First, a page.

19 September 2008

Impeded saliva flow
  • SalivaSaliva protects the tissues in the mouth, helps to remove infected white blood cells, yeast, viruses and bacteria from the teeth and surrounding mucosal surfaces.
  • Lysozyme (for example) a molecule in saliva, acts as an antibacterial agent. It is effective because it breaks down the sugar molecules in the cell structure of the bacteria on the teeth. Saliva also mineralizes to protect the enamel on the surface of teeth.
  • It may be caused by disease, medications or part of the natural progression of age, compromises the protective elements provided by saliva against pathogens, irritants and toxins that enter the mouth.
MicrobialMicrobial infections
  • Caused by bacteria, viruses and fungi, are the cause of several oral diseases, including dental caries, periodontal diseases, herpes labialis and yeast infections (also known as candidiasis).
Inherited and congenital
  • May affect the craniofacial structure, which can result in impairments that involve other body organs and systems.
AlcoholTobacco, alcohol and unhealthy dietary practices
  • Tobacco is a risk factor for oral and pharyngeal cancers, periodontal diseases, candidiasis and dental caries.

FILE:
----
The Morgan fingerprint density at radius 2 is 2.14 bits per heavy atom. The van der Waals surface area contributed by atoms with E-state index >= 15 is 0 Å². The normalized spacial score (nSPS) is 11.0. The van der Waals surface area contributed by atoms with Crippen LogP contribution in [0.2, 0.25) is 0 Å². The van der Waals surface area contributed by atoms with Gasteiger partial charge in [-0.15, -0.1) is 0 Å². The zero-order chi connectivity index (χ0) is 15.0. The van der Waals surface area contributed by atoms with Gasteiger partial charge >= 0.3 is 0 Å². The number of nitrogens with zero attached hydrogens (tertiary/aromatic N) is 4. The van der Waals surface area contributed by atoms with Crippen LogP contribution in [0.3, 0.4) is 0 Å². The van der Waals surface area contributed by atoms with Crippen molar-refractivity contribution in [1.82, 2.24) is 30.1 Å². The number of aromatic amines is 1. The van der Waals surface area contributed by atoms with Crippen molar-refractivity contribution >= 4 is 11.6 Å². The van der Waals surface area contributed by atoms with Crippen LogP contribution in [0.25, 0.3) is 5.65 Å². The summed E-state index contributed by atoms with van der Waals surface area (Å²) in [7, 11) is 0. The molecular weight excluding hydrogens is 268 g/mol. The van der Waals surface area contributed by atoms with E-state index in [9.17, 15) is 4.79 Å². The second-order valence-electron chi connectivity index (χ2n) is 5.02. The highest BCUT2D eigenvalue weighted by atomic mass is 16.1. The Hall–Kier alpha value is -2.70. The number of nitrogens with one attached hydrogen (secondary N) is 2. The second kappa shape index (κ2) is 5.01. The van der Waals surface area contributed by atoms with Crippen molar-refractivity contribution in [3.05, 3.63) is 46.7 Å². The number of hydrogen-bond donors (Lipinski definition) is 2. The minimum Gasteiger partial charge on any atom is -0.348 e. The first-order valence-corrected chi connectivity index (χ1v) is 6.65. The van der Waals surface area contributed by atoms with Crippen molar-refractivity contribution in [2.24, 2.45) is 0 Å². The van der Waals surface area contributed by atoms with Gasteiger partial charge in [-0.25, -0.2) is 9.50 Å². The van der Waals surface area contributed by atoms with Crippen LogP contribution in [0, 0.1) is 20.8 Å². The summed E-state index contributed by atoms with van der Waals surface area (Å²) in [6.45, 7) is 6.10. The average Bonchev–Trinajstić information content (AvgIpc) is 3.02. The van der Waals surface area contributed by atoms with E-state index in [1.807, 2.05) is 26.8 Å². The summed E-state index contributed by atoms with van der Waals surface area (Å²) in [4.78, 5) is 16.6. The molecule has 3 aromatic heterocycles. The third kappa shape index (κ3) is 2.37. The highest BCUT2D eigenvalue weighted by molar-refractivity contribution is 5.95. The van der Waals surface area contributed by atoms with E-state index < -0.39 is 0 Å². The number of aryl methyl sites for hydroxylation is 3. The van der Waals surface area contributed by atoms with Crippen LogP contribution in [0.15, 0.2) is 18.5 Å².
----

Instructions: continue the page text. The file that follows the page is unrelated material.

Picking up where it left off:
• Diet containing foods high in sugar and saturated fats is a contributor to tooth decay. Alcohol use is an independent risk factor for oral cancer.
Sjögren’s syndromeSjögren’s syndrome
  • Initially diagnosed through oral symptoms.
  • Affects women and is characterized by the inability to produce a sufficient amount of saliva. This syndrome can cause pain and produce rapid dental caries.
Oral-facial conditions
  • Often having complex origins and causes that can affect other organs.
  • Many TMD (jaw joint dysfunction) patients complain of facial pain and difficulty in moving surrounding muscles as well as other areas of the body.
The causes and origin of diseases and disorders affecting the craniofacial structures are complex, and may include elements of genetic, environmental and behavioral background. For example, you may have a malocclusion (bad bite) due to genetics. The craniofacial complex can reproduce cells and tissues to foster proper functionality over the course of a lifetime. This functionality may be compromised if the oral cavity and body are not properly cared for.

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